Can an Infamous Meth-Head Find True Love with the Girl Next Door?

By Nic Sheff 06/30/11

After an adolescence spent in countless rehabs and psych wards, Nic Sheff came to believe that everyone suffered from suicidal impulses, oozing abscesses and maddening drug cravings. Then he fell in love with a girl from the other side of the tracks.

Dating fellow addicts is easy but falling for a normal girl is another thing entirely

At 28, I’ve been in and out of dozens of treatment programs and sober livings and detoxes and outpatients and hundreds of 12-step meetings and whatever else for the past 10 or more years.

Honestly, it’s gotten to the point that people with substance abuse issues seem more “normal” to me than people who are, in fact, you know, normal. 

I guess over the years I kinda just started to think that everyone goes around telling stories about lancing their own abscesses, or getting cotton fever, or having to push the coagulated blood out of their rig, but not wanting to waste any dope, so they had to put the end of the syringe into their mouth to catch all the excess that sprayed out. I thought stories like that were pretty, you know, typical. Really, I did. And, besides, who doesn’t have a story about digging around in their arm for a half hour with a dull needle frantically trying to find a vein?

Even the non-addict girls I’d dated had at least spent a little time in psych wards. 

It was commonplace. Hell, I took it for granted.

But then I started dating someone who isn’t in recovery.

And not only was she not in recovery, but she had no history of mental illness or depression or cutting or fucked up shit whatsoever.

It was weird.

I mean, even the non-addict girls I’d dated had at least spent a little time in psych wards. Or it would turn out later they were bulimic or eventually had to start going to SAA meetings or something like that.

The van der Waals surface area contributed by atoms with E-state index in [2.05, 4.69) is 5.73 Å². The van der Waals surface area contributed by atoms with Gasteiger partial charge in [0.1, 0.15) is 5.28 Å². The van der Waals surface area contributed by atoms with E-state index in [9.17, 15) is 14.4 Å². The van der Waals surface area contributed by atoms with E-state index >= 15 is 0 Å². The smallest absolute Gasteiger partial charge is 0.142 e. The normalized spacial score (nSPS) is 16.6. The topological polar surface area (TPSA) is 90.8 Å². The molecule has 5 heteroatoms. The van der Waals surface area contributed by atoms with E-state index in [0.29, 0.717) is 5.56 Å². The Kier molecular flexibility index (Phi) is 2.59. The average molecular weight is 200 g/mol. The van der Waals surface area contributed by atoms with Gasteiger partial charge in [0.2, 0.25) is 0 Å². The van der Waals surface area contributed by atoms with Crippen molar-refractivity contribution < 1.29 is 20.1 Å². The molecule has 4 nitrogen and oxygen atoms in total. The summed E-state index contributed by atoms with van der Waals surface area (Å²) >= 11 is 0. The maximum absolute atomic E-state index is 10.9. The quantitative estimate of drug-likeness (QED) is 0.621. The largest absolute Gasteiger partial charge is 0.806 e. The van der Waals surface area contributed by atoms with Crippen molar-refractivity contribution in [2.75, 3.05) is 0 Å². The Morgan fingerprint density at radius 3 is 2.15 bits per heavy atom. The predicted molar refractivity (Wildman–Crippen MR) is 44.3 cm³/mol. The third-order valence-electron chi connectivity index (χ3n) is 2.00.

Basically they were all fucked up and could relate to my stories about being fucked up, too.

But dating a non-addict and a non-mental patient, non-suicidal girl, who was not sexually abused, eating disordered, heavily medicated or really into daddy issues was another experience entirely. And, honestly, the experience has proven to be a whole lot fucking harder than I would have thought. I mean, in a lot of ways it’s like being with someone from an entirely different planet. She has absolutely no context in which to place my experiences. And I have no context in which to place hers.

Hell, my fiancee was one of the popular girls. She played sports and went to like seven proms and then she put herself through college, working different jobs and things, eventually getting discovered as a model and all. She was happy. She didn’t ask herself day in and day out what the point of it all was. She never just wanted to disappear and not have to exist anymore.

A few years ago, when I was working at this rehab in Malibu, I remember reading through one of the client’s intake charts. Part of the chart was a Q&A where the clients had to answer different questions about their lives and their histories. 

Anyway, I was reading this girl’s chart along side one of the counselors and he pointed out in a kind a of horrified way that for the question, “Have you ever contemplated suicide?” The girl had answered, “Of course.”

For most people that is probably not a normal response.

But her answer didn’t make me think twice. 

Of course I’ve contemplated suicide. Many, many times.

I guess I pretty much figured it was the same for everyone.

And I guess I figured when I told my “normal” fiancee about the time I hid $200 worth of crack in my underwear to get through airport security, she would just laugh and think it was such a funny little anecdote.

But, uh, she didn’t.

It was the weirdest thing.

She didn’t think it was funny at all.

And I’m pretty sure she definitely wouldn’t have answered, “Of course,” to the whole suicide question either.

No, in fact, when she heard that crack story she got really upset. It freaked her out to think of me doing something like that. She even got kind of angry at me for telling her.

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Nic Sheff is the author of two memoirs about his struggles with addiction: the New York Times bestselling Tweak: Growing Up on Methamphetamines and We All Fall Down: Living with Addiction. Nic lives in Los Angeles, California where he writes for film and television. Find Nic on Twitter.

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